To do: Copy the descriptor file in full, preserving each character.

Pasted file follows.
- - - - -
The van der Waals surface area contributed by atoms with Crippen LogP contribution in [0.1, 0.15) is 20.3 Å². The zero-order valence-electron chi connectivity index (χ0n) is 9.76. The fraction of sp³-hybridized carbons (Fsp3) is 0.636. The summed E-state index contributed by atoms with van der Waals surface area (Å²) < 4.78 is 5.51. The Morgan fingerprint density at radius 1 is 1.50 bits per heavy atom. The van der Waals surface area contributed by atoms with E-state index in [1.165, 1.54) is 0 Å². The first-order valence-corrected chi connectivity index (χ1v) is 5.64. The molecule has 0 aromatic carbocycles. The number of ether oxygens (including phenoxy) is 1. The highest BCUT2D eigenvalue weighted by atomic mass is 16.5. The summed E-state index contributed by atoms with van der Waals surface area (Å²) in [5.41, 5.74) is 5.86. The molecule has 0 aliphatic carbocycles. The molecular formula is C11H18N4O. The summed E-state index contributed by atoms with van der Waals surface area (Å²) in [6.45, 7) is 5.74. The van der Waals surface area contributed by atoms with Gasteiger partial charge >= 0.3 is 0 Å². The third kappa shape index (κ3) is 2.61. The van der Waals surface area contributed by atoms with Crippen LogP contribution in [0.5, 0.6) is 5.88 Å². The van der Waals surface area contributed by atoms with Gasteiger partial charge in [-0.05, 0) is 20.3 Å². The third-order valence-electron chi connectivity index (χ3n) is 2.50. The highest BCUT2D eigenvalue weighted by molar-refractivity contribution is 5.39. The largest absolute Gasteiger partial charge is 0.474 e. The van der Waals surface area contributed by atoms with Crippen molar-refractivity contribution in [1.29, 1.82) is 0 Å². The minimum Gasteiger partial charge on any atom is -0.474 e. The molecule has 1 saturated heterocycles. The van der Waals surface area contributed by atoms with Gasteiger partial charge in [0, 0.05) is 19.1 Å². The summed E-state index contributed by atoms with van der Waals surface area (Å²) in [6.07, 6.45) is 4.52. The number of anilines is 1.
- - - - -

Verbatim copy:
The van der Waals surface area contributed by atoms with Crippen LogP contribution in [0.1, 0.15) is 20.3 Å². The zero-order valence-electron chi connectivity index (χ0n) is 9.76. The fraction of sp³-hybridized carbons (Fsp3) is 0.636. The summed E-state index contributed by atoms with van der Waals surface area (Å²) < 4.78 is 5.51. The Morgan fingerprint density at radius 1 is 1.50 bits per heavy atom. The van der Waals surface area contributed by atoms with E-state index in [1.165, 1.54) is 0 Å². The first-order valence-corrected chi connectivity index (χ1v) is 5.64. The molecule has 0 aromatic carbocycles. The number of ether oxygens (including phenoxy) is 1. The highest BCUT2D eigenvalue weighted by atomic mass is 16.5. The summed E-state index contributed by atoms with van der Waals surface area (Å²) in [5.41, 5.74) is 5.86. The molecule has 0 aliphatic carbocycles. The molecular formula is C11H18N4O. The summed E-state index contributed by atoms with van der Waals surface area (Å²) in [6.45, 7) is 5.74. The van der Waals surface area contributed by atoms with Gasteiger partial charge >= 0.3 is 0 Å². The third kappa shape index (κ3) is 2.61. The van der Waals surface area contributed by atoms with Crippen LogP contribution in [0.5, 0.6) is 5.88 Å². The van der Waals surface area contributed by atoms with Gasteiger partial charge in [-0.05, 0) is 20.3 Å². The third-order valence-electron chi connectivity index (χ3n) is 2.50. The highest BCUT2D eigenvalue weighted by molar-refractivity contribution is 5.39. The largest absolute Gasteiger partial charge is 0.474 e. The van der Waals surface area contributed by atoms with Crippen molar-refractivity contribution in [1.29, 1.82) is 0 Å². The minimum Gasteiger partial charge on any atom is -0.474 e. The molecule has 1 saturated heterocycles. The van der Waals surface area contributed by atoms with Gasteiger partial charge in [0, 0.05) is 19.1 Å². The summed E-state index contributed by atoms with van der Waals surface area (Å²) in [6.07, 6.45) is 4.52. The number of anilines is 1.